I continued walking with my excellent long-tailed patron, expecting every moment to see an elegant, agreeable residence, smiling in all the beauties of nature and art; when, at last, in a dirty miserable lane, at the door of a tall dingy-looking house, my Mæcenas stopped, indicated that we had reached our journey’s end, and, marshalling me the way that I should go, began to mount three flights of sickening stairs, at the top of which I found his cassino: it was a little Cas, and a deuce of a place to boot; in plain English, it was a garret. The door was opened by a wretched old miscreant, who acted as cook, and whose drapery, to use a gastronomic simile, was “done to rags.”

Upon a ricketty apology for a table were placed a tattered cloth, which once had been white, and two plates; and presently in came a large bowl of boiled rice.

“Where’s the capon?” said my patron to his man.

“Capon!” echoed the ghost of a servant; “the——”

“Has not the rascal sent it?” cried the master.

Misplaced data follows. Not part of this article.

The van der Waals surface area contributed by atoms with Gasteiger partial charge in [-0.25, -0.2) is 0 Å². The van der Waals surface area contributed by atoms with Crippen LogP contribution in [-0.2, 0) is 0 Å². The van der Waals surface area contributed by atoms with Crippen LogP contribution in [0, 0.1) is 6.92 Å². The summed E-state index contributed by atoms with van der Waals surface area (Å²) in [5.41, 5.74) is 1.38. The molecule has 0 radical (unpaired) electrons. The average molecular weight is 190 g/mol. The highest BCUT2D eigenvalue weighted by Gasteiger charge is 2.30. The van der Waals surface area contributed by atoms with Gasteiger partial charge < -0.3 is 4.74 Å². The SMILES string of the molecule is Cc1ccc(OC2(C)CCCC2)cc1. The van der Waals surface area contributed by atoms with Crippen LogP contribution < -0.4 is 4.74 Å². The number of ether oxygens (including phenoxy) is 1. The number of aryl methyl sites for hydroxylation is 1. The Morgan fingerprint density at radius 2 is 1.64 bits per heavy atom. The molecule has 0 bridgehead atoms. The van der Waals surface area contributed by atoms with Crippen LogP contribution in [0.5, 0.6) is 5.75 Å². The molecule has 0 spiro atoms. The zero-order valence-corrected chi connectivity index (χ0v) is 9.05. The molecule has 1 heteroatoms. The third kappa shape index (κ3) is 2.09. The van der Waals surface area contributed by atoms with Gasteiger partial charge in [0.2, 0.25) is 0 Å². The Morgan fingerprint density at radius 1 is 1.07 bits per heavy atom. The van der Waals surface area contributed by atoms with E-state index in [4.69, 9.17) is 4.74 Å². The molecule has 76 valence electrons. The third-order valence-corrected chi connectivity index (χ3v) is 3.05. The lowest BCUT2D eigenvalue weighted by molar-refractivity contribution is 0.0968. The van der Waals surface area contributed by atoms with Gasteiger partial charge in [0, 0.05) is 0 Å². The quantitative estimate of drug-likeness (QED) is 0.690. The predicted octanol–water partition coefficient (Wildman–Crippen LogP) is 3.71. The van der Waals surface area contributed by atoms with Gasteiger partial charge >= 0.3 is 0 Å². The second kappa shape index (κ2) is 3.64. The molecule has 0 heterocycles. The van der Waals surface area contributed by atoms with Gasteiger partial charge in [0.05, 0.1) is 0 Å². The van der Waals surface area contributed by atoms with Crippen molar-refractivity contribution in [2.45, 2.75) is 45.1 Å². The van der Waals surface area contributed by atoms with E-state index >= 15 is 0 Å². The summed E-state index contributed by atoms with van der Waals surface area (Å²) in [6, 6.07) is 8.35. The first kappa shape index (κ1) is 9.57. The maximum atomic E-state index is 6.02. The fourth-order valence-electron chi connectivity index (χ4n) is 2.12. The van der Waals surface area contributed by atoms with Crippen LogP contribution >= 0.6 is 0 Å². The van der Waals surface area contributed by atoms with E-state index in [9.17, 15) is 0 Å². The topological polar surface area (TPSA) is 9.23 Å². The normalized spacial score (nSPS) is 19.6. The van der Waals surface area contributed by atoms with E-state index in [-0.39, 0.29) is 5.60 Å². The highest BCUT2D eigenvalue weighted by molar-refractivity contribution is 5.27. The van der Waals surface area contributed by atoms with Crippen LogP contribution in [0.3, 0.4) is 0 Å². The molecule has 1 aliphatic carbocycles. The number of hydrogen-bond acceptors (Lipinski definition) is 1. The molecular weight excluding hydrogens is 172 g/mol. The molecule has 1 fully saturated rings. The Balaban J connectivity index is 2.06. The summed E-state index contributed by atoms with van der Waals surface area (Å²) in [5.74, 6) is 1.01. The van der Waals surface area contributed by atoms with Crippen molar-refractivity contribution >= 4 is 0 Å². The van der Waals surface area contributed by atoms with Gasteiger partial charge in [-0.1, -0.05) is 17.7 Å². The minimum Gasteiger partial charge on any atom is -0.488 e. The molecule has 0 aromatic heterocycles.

“Rascal!” repeated the man, apparently terrified.

“I knew he would not,” exclaimed my patron, with an air of exultation, for which I saw no cause. “Well, well, never mind, put down the ham and the wine; with those and the rice, I dare say, young gentleman, you will be able to make it out. I ought to apologise, but in fact it is all your own fault that there is not more; if I had fallen in with you earlier, we should have had a better dinner.”

I confess I was surprised, disappointed, and amused; but as matters stood, there was no use in complaining, and accordingly we fell to, neither of us wanting the best of all sauces—appetite.

I soon perceived that my promised patron had baited his trap with a fowl to catch a fool; but as we ate and drank, all care vanished, and, rogue as I suspected him to be, my long-tailed friend was a clever witty fellow, and, besides telling me a number of anecdotes, gave me some very good advice; amongst other things to be avoided, he cautioned me against numbers of people who in Venice lived only by duping the unwary. I thought this counsel came very ill from him. “Above all,” said he, “keep up your spirits, and recollect the Venetian proverb, ‘A hundred years of melancholy will not pay one farthing of debt.’”—Reminiscences of Michael Kelly.

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For other cautionary tales of travel scams, read One Ring To Scam Us All, and Another City, Another Scam.